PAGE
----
Researchers have demonstrated relatively easy access to networked traffic systems.
Cybersecurity vulnerabilities in autonomous motor vehicles have worried federal researchers and automakers for years, but a new study warns that the traffic light infrastructure already offers easy pickings for hackers.
Five researchers in the University of Michigan's Electrical Engineering and Computer Science Department teamed up with a Michigan road agency to see if they could hack into wirelessly networked traffic light systems. The results of their work, published in August and aptly titled "Green Lights Forever," show that those systems have few barriers to stopping hackers from seizing control of the traffic devices and possibly wreaking havoc.
"The critical nature of traffic infrastructure requires that it be secure against computer-based attacks, but this is not always the case," the researchers wrote.
In its work with the unnamed Michigan agency, the team found that the systems, which controlled as many as 100 traffic lights, lacked encryption, had no secure authentication requirement and were vulnerable to known exploits. Any one of those weaknesses could open the door to a denial-of-service attack, traffic congestion or hackers seizing command of the control system, researchers said.
The report comes as the National Highway Traffic Safety Administration is moving forward with a plan for a crash-avoidance system for networked vehicles on U.S. highways. On Aug. 18, NHTSA issued an advance notice of proposed rulemaking to solicit public comments on the technical specifics of its plans for a system that would use onboard wireless devices to transmit and share critical safety information among vehicles on the road. Skeptics continue to voice concerns about the implications for physical safety and cybersecurity.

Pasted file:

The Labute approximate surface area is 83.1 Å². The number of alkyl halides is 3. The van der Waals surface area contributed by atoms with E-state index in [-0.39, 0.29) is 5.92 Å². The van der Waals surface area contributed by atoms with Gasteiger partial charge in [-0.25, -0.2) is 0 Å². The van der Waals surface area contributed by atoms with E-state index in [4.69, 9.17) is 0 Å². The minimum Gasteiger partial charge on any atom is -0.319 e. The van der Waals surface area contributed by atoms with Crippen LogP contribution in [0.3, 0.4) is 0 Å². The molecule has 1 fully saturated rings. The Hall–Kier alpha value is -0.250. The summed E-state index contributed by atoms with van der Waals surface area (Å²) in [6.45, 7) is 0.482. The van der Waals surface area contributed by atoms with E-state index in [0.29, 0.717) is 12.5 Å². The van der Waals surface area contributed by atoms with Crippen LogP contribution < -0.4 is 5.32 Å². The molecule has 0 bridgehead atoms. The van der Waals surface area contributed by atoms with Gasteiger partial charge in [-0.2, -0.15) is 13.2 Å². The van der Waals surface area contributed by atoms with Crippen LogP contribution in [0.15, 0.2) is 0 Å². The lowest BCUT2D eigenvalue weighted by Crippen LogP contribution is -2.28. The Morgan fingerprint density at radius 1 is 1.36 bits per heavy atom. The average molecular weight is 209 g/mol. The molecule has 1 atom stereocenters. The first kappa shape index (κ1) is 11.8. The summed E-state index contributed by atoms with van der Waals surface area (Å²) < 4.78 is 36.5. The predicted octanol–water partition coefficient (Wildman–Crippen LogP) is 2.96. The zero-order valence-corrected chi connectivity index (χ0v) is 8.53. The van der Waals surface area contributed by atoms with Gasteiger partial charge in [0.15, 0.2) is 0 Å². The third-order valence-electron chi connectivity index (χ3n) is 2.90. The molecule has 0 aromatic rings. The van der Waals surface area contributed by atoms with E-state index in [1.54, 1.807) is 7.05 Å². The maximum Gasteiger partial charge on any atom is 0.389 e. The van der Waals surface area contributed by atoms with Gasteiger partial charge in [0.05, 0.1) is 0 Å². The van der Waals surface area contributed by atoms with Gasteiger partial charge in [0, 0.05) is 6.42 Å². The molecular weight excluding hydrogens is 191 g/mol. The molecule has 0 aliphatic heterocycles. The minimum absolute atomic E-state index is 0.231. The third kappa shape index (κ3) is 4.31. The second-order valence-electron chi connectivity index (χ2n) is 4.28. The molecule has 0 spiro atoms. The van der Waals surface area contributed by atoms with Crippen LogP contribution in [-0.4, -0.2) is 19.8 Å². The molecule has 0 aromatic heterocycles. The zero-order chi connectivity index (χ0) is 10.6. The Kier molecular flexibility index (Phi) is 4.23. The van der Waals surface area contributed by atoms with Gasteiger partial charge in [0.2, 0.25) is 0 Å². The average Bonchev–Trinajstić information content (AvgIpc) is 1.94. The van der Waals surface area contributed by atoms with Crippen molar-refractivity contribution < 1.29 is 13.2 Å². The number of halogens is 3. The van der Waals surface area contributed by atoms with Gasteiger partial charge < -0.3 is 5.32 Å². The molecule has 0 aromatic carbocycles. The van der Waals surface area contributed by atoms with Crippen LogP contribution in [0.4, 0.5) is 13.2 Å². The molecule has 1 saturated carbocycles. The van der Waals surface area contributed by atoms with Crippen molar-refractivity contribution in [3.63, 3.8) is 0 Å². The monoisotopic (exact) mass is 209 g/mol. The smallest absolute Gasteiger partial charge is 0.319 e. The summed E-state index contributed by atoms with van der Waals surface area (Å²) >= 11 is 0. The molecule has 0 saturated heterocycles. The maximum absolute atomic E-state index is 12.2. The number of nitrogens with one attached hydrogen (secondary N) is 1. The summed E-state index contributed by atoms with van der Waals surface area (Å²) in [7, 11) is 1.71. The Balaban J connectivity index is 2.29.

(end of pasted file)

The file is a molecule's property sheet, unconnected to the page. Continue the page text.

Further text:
In July, the Alliance of Automobile Manufacturers created a voluntary information sharing and analysis center aimed at protecting the cybersecurity of increasingly Internet-wired vehicles. The organization said the center would collect and share information about existing or potential cybersecurity threats and vulnerabilities in motor vehicle electronics or associated in-vehicle networks.
The Michigan research shows that cybersecurity remains a tough issue for future autonomous vehicles and traffic control infrastructure. "With the appropriate hardware and a little effort, an adversary can reconfigure a traffic controller to suit her needs," the report states. "She can execute a denial-of-service attack to cripple the flow of traffic in a city, cause congestion at intersections by modifying light timings, or even take control of the lights and give herself clear passage through intersections."
The report noted that the U.S. Transportation Department has invested heavily in vehicle-to-vehicle (V2V) and vehicle-to infrastructure systems since 2002 and has recently started the Connected Vehicle Safety Pilot Program as a way of testing those systems in the field.
"This paper shows that these types of systems often have safety in mind but may forget the importance of security," the authors wrote. "Depending on how information is transferred in these systems, adversaries may be able to inject falsified data into the V2V network. Even if such systems are designed with safety in mind, a lack of security could have dangerous consequences."
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